You can visit the site to search on your email address or phone number, and it will list known breaches that included your details. Each one will reveal what data was exposed. For example:
Apollo: In July 2018, the sales engagement startup Apollo left a database containing billions of data points publicly exposed without a password. The data was discovered by security researcher Vinny Troia who subsequently sent a subset of the data containing 126 million unique email addresses to Have I Been Pwned. The data left exposed by Apollo was used in their “revenue acceleration platform” and included personal information such as names and email addresses as well as professional information including places of employment, the roles people hold and where they’re located. Apollo stressed that the exposed data did not include sensitive information such as passwords, social security numbers, or financial data. The Apollo website has a contact form for those looking to get in touch with the organization.
Compromised data: Email addresses, Employers, Geographic locations, Job titles, Names, Phone numbers, Salutations, Social media profiles
Easier still, you can register with the site and receive automatic email alerts each time your details are found in a new privacy breach.
Have I been Pwned goes open source
HIBP has so far been run by security researcher and Microsoft Regional Director Troy Hunt, but ZDNet reports that it is now going to be open-sourced to enable others to contribute.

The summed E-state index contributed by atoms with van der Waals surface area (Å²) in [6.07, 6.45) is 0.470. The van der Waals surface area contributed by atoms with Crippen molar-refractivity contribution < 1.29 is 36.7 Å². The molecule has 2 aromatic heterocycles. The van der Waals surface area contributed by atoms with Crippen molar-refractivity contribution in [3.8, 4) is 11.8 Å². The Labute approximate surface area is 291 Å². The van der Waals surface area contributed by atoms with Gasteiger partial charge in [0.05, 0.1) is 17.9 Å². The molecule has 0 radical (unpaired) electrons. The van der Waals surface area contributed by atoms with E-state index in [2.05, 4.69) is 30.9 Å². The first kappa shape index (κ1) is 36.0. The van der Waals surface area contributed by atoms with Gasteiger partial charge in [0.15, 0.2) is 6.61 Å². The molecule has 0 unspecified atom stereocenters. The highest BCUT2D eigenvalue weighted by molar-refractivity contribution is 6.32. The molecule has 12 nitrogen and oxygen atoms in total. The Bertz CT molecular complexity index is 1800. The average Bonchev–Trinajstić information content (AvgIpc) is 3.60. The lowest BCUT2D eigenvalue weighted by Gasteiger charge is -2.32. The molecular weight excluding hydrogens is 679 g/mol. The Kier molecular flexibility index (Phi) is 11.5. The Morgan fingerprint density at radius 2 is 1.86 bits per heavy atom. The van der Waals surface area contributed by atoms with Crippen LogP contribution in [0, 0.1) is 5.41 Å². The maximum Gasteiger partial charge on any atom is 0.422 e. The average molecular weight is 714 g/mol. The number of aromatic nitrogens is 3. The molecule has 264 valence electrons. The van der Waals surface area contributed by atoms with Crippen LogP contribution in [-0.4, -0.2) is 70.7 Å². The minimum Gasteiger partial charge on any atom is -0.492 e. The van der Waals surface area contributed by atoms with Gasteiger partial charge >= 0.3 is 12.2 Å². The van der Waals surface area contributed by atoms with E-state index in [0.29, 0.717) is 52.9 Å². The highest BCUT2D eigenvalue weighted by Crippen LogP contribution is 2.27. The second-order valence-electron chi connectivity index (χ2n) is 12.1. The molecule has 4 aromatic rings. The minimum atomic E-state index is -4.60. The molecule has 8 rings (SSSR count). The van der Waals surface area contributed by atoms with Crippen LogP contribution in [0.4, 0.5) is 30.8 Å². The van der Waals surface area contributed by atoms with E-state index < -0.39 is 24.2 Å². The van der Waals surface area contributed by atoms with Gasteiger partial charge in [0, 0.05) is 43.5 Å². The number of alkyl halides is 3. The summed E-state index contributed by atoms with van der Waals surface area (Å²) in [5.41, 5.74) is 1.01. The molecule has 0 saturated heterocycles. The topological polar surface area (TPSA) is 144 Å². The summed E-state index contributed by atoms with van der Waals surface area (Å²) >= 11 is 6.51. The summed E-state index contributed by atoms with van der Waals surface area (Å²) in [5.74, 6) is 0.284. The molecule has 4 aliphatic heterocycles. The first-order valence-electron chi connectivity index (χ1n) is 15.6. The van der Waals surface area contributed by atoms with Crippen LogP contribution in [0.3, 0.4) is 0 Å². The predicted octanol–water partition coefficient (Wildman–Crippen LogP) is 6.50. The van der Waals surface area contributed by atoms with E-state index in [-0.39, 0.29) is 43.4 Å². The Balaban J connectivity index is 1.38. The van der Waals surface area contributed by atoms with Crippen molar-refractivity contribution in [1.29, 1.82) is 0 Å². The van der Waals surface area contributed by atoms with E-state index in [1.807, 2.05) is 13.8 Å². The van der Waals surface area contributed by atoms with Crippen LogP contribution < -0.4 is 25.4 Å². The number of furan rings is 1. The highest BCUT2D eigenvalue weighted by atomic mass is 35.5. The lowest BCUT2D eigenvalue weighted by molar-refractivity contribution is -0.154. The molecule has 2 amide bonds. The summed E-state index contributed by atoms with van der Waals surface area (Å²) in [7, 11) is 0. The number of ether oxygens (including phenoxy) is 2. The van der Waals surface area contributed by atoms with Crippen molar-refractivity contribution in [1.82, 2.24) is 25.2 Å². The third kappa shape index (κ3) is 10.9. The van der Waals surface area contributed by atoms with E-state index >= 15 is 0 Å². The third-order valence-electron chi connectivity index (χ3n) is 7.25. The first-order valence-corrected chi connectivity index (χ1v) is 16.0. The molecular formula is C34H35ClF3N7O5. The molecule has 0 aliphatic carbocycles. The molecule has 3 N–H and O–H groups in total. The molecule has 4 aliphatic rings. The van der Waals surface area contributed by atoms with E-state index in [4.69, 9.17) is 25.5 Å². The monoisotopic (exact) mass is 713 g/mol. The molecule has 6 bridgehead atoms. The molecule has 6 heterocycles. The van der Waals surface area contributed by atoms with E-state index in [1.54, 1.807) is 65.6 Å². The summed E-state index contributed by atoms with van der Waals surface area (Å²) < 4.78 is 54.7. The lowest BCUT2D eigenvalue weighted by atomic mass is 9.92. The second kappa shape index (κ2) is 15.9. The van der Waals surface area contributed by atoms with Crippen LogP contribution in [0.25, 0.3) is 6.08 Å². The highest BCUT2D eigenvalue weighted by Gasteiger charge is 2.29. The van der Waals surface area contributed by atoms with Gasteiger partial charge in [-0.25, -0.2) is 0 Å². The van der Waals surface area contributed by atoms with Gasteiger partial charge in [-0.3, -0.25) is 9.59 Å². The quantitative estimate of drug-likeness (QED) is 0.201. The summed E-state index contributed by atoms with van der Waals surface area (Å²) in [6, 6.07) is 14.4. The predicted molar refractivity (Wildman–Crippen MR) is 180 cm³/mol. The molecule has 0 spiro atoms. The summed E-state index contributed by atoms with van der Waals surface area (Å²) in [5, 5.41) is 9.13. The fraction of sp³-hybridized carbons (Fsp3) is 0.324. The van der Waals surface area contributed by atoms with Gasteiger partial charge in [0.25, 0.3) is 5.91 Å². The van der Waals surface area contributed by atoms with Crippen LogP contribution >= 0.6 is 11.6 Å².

Hunt explained he’s open-sourcing the code because “The philosophy of HIBP has always been to support the community, now I want the community to help support HIBP.” HIBP is written in .NET and runs on Azure […]
Hunt hopes “that this encourages greater adoption of the service both due to the transparency that opening the code base brings with it and the confidence that people can always ‘roll their own’ if they choose. Maybe they don’t want the hosted API dependency, maybe they just want a fallback position should I ever meet an early demise in an unfortunate jet ski accident. This gives people choices” […]
FBI will contribute data
As part of this move, the FBI will now contribute to the HIBP database.
Moving forward, HIBP will now also receive compromised passwords discovered in the course of FBI investigations […]
Bryan A. Vorndran, the FBI’s assistant director, Cyber Division, said, “We are excited to be partnering with HIBP on this important project to protect victims of online credential theft. It is another example of how important public/private partnerships are in the fight against cybercrime.”
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